However, we also realize that similar to other modern conveniences, household labor saving devices aren’t always panaceas. The industrial revolution promised that modern housework technology would fully free women from the burdens of this never-ending labor. But we now know that one of the unintended consequences of the technology is that society’s standards of cleanliness adjusted to the available technology. People with washing machines wear their clothes fewer times before washing them, and social expectations are for clothes to have that “just washed” look and smell. Beds and towels get changed weekly and we tell ourselves that they ought to be for a healthy life. In a family of four with a washing machine and dryer, laundry can be a daily chore compared with once a week or less often if traditional methods are used. Further, just as with our gas-guzzling cars, modern laundry involves environmental social costs. Machine washing and drying consumes more fresh water and much more of the world’s precious power resources. It also releases many chemicals and detergents into the environment. Nonetheless, it is likely that the people whose laundry hangs so picturesquely in the photographs would prefer to have a dryer in their kitchen.

    Possessing a clothes dryer is desirable and envied for more than its labor saving attributes, however; the private aspect of indoor laundry is also important. The first thing we notice when we look at the photos of laundry hanging out is….the laundry hanging out, in public. It seems too obvious to mention, but people all over the world have their personal items hanging in public so that neighbors and passersby can see them and photos may be taken of them. In this sense, the photos invoke a certain voyeurism as we gaze at the personal items of strangers. Thus, one of the benefits of a dryer is the freedom to keep one’s personal items, especially underwear, private and out of public view. Privacy of all sorts increases with income, including private spaces to sleep, bathe and engage in leisure activities. Laundry, we are reminded, is another one of these sites.

    Yet, while the laundry hanging in public may be seen as a negative, the photo of the women communally washing the laundry provides a reminder of something positive about traditional ways that the modern world has dismissed. While homemakers with washers and dryers suffer high rates of depression and social isolation from their individual, separate daily burdens, meeting others and working together lessens these feelings of anomie. Feeling part of a community is good for our psyche, if not our backs. Thus, the communal laundry transforms what could be private and isolating into a community-building activity that promotes social cohesion and a sense of belonging.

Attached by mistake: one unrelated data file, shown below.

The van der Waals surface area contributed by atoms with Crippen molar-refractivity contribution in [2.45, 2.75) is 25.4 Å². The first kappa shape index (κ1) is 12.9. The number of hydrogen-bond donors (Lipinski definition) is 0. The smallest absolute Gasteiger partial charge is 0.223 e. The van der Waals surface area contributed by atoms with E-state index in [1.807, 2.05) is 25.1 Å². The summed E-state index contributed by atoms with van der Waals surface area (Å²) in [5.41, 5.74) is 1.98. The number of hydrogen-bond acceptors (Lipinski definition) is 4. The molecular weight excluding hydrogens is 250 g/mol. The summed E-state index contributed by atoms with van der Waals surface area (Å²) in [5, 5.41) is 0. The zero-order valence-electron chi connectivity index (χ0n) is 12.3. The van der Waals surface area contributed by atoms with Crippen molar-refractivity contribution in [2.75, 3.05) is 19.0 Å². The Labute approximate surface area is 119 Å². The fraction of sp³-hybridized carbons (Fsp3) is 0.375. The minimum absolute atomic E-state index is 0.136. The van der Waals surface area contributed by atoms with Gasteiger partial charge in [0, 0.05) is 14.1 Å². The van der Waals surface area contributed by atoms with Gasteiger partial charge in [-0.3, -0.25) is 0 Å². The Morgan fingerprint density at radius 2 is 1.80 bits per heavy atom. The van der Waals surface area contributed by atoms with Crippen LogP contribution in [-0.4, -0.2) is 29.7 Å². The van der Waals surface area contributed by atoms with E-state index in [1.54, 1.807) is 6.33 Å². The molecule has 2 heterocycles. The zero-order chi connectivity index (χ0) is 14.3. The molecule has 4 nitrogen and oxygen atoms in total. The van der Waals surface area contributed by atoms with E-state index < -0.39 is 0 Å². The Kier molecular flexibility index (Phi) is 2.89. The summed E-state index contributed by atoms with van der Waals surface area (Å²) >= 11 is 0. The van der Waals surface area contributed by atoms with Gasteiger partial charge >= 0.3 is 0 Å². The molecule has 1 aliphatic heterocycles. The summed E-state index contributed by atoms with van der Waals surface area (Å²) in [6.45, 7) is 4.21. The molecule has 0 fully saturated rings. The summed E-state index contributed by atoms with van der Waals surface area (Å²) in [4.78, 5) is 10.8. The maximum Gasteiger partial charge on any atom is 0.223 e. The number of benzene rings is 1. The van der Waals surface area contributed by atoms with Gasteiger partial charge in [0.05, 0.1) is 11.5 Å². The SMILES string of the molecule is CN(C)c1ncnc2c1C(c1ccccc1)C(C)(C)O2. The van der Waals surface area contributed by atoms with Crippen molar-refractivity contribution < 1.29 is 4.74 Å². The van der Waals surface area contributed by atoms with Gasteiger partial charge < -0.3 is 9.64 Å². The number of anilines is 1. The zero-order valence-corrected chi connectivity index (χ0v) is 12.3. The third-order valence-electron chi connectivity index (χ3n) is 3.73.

3. Eleanor Singer | University of Michigan says:

    Why is hanging laundry outside considered such a social taboo in the United States? It makes perfectly good sense if we're trying to save energy; it exposes stains to the most effective bleach there is (at least at certain times of the year, and especially in certain countries); it perfumes linens so they freshen a whole room for days; and almost every country I know cherishes the practice. Here the only industrialized country on view is Italy; but I have photos of laundry hung up to dry on balconies in Hamburg and Paris. Yet in the United States, the bylaws of every condominium and coop forbid the practice; representatives of the neighborhood association come to call if the unwritten law is broken; and a homely practice with many benefits has fallen not only into disuse but into opprobrium.

    How much oil could be saved, do you suppose, if laundry were dried outdoors when the weather permitted?

  4. Ruth Schwartz Cowan | University of Pennsylvania says:

    Many people, apparently, are taken with pictures of laundry on the line: silhouetted against the sky, contrasted with ancient stone or stucco walls. Rachel clearly was one of them; so am I.

    Part of what grabs us, I think, is aesthetic: the wonderful play of light on windswept cloth, the unconscious but still striking splash of colors, the very grounded local set against the very aerie infinite, the very present in front of the very past.

    There’s also something social in our fascination: something about finding beauty in the mundane, something about finding meaning in the everyday-ness of laundry. There’s nostalgia, of course: memories of our childhoods or longings for a past that we wish were better than we know it was. And family, of course: since the hanging of laundry is both a real and a symbolic act, signifying that someone is out there, caring for someone else.

    But the person who did the work is absent. Would Rachel have taken those pictures if someone worn out from care giving, someone not very “picturesque” had been caught in the act of hanging that laundry? Would I like them less? Still want to hang them on my study wall?